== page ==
Monday, March 26, 2007

On Dashboards and Pink Days

I love my wife, and one of the reasons I love her so much is because she and I can entertain ourselves in ways that must look inane and boring from a distance. Last night for example, we sat on the couch watching the late news cast of a local CBS affiliate and making fun of it the whole way. When the weather came on, she didn't let up, calling out their awful graphics, including a 7-day 'outlook' of colored bars without a legend that included several "blue" days, a "yellow" day, a "green" day, and a "pink" day. She had me laughing so hard I was in tears by the time the sports came on.

The point here is that there are lots of bad graphics out there. Bad graphics are those that don't mean anything to your audience. When you're in the audience, it's really easy to spot them. When it's your job to make them - especially if you are intimately familiar with the data behind them - it's not so easy. Good graphics stand alone. So here are a couple of tips on building dashboards:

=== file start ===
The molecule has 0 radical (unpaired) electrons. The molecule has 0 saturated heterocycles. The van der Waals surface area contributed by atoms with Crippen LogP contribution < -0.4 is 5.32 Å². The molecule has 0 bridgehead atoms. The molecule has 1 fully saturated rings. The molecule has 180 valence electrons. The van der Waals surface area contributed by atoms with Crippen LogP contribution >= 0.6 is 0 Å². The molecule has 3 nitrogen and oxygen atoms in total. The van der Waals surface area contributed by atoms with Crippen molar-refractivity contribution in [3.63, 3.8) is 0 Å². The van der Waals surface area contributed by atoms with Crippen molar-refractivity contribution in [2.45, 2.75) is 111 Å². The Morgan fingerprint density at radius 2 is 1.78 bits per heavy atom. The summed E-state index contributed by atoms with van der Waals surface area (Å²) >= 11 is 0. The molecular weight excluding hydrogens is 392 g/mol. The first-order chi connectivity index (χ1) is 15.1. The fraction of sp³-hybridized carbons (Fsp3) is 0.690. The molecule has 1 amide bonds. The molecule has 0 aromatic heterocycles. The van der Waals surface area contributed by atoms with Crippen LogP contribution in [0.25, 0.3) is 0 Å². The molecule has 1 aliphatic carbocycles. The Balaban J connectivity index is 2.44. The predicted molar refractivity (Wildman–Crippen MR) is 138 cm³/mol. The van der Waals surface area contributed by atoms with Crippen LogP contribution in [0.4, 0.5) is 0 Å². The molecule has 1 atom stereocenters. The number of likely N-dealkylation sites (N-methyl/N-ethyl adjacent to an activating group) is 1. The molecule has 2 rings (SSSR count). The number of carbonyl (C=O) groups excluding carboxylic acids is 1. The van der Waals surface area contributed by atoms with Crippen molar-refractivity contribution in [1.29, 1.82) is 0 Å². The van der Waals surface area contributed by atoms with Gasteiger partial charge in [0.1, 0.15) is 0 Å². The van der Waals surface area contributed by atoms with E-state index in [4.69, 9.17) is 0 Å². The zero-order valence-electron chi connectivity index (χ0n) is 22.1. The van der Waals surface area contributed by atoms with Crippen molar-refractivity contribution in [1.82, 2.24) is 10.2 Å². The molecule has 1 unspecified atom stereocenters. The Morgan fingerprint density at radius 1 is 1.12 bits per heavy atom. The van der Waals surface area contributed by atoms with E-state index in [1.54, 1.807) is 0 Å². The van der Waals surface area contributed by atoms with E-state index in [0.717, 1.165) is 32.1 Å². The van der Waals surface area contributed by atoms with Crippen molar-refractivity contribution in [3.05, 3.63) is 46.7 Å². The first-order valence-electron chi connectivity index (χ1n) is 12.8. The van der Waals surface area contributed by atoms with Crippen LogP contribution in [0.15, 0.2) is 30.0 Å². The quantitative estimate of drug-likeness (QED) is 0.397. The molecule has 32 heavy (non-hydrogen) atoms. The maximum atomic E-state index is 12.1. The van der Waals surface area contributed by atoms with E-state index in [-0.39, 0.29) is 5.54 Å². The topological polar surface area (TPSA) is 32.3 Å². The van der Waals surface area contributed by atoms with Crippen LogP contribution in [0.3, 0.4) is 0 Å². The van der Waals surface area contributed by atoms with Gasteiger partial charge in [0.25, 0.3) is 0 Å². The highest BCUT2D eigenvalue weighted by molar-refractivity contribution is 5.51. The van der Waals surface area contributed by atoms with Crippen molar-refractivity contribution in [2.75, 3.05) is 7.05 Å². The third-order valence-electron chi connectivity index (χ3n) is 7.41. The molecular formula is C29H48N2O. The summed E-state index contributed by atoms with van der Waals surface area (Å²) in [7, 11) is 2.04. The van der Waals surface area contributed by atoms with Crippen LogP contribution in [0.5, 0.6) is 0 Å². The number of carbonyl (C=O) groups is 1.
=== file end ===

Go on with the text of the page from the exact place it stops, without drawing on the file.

1. Legends and Titles. Don't just have them, have good ones. They should be clear and explain the meaning of and differences between colors, symbols, etc.
  2. Data Points. Don't try and cram too much different data into a single chart or graph. Have one purpose per graph - for example, don't display moving averages and sums in the same area. But do have a high density of data.
  3. Scale. When placing graphs next to each other, trying to make the layout symmetrical can often skew the interpretation of the graph. For instance, one bar graph with peak values in the hundreds of thousands next to another bar graph with peak values in the tens of thousands will probably confuse your audience, even if there is a y-axis legend explaining this. Similarly, if data is important, showing it to scale next to other data that occurs at different orders of magnitude can hide that data or make it seem irrelevant.
While this sounds sort of obvious, chances are whatever you're using, from gnuplot scripts to a commercial SIM package, probably sabotages you in one or more of these ways out of the box. The best way to fix any of this is to ask the people you're showing it to - in a discreet fashion, lest they pretend to know what's going on to save face - whether or not the graphs you give them are useful and summarize the data they actually care about. Otherwise, someone like my wife will tease you mercilessly. You'll have it coming.

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